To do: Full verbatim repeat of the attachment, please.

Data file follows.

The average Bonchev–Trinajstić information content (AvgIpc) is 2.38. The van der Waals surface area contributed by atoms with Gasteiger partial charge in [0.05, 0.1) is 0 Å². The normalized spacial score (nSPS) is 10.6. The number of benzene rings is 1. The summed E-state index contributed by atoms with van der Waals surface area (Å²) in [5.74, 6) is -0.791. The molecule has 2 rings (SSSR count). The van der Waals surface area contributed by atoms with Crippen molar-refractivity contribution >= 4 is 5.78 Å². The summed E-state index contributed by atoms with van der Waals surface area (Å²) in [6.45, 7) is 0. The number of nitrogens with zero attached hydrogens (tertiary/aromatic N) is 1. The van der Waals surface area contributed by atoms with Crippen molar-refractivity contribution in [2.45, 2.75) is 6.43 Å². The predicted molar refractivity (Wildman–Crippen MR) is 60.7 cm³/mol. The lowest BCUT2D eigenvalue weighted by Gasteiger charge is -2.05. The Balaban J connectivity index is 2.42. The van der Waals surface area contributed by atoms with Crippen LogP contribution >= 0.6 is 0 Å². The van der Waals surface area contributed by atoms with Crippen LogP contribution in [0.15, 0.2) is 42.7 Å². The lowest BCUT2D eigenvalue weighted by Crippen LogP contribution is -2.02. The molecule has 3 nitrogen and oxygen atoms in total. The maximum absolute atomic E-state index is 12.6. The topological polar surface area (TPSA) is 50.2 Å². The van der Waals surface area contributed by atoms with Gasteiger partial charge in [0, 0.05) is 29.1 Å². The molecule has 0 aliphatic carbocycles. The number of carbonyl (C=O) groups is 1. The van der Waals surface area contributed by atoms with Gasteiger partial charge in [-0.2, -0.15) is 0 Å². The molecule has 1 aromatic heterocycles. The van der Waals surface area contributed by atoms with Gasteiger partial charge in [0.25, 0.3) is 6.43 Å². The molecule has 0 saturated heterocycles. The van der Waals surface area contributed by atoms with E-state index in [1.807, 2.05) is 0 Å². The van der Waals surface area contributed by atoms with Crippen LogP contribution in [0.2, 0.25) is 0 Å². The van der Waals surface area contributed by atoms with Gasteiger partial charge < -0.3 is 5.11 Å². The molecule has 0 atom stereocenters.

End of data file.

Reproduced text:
The average Bonchev–Trinajstić information content (AvgIpc) is 2.38. The van der Waals surface area contributed by atoms with Gasteiger partial charge in [0.05, 0.1) is 0 Å². The normalized spacial score (nSPS) is 10.6. The number of benzene rings is 1. The summed E-state index contributed by atoms with van der Waals surface area (Å²) in [5.74, 6) is -0.791. The molecule has 2 rings (SSSR count). The van der Waals surface area contributed by atoms with Crippen molar-refractivity contribution >= 4 is 5.78 Å². The summed E-state index contributed by atoms with van der Waals surface area (Å²) in [6.45, 7) is 0. The number of nitrogens with zero attached hydrogens (tertiary/aromatic N) is 1. The van der Waals surface area contributed by atoms with Crippen molar-refractivity contribution in [2.45, 2.75) is 6.43 Å². The predicted molar refractivity (Wildman–Crippen MR) is 60.7 cm³/mol. The lowest BCUT2D eigenvalue weighted by Gasteiger charge is -2.05. The Balaban J connectivity index is 2.42. The van der Waals surface area contributed by atoms with Crippen LogP contribution >= 0.6 is 0 Å². The van der Waals surface area contributed by atoms with Crippen LogP contribution in [0.15, 0.2) is 42.7 Å². The lowest BCUT2D eigenvalue weighted by Crippen LogP contribution is -2.02. The molecule has 3 nitrogen and oxygen atoms in total. The maximum absolute atomic E-state index is 12.6. The topological polar surface area (TPSA) is 50.2 Å². The van der Waals surface area contributed by atoms with Gasteiger partial charge in [0, 0.05) is 29.1 Å². The molecule has 0 aliphatic carbocycles. The number of carbonyl (C=O) groups is 1. The van der Waals surface area contributed by atoms with Gasteiger partial charge in [-0.2, -0.15) is 0 Å². The molecule has 1 aromatic heterocycles. The van der Waals surface area contributed by atoms with Gasteiger partial charge in [0.25, 0.3) is 6.43 Å². The molecule has 0 saturated heterocycles. The van der Waals surface area contributed by atoms with E-state index in [1.807, 2.05) is 0 Å². The van der Waals surface area contributed by atoms with Crippen LogP contribution in [0.2, 0.25) is 0 Å². The van der Waals surface area contributed by atoms with Gasteiger partial charge < -0.3 is 5.11 Å². The molecule has 0 atom stereocenters.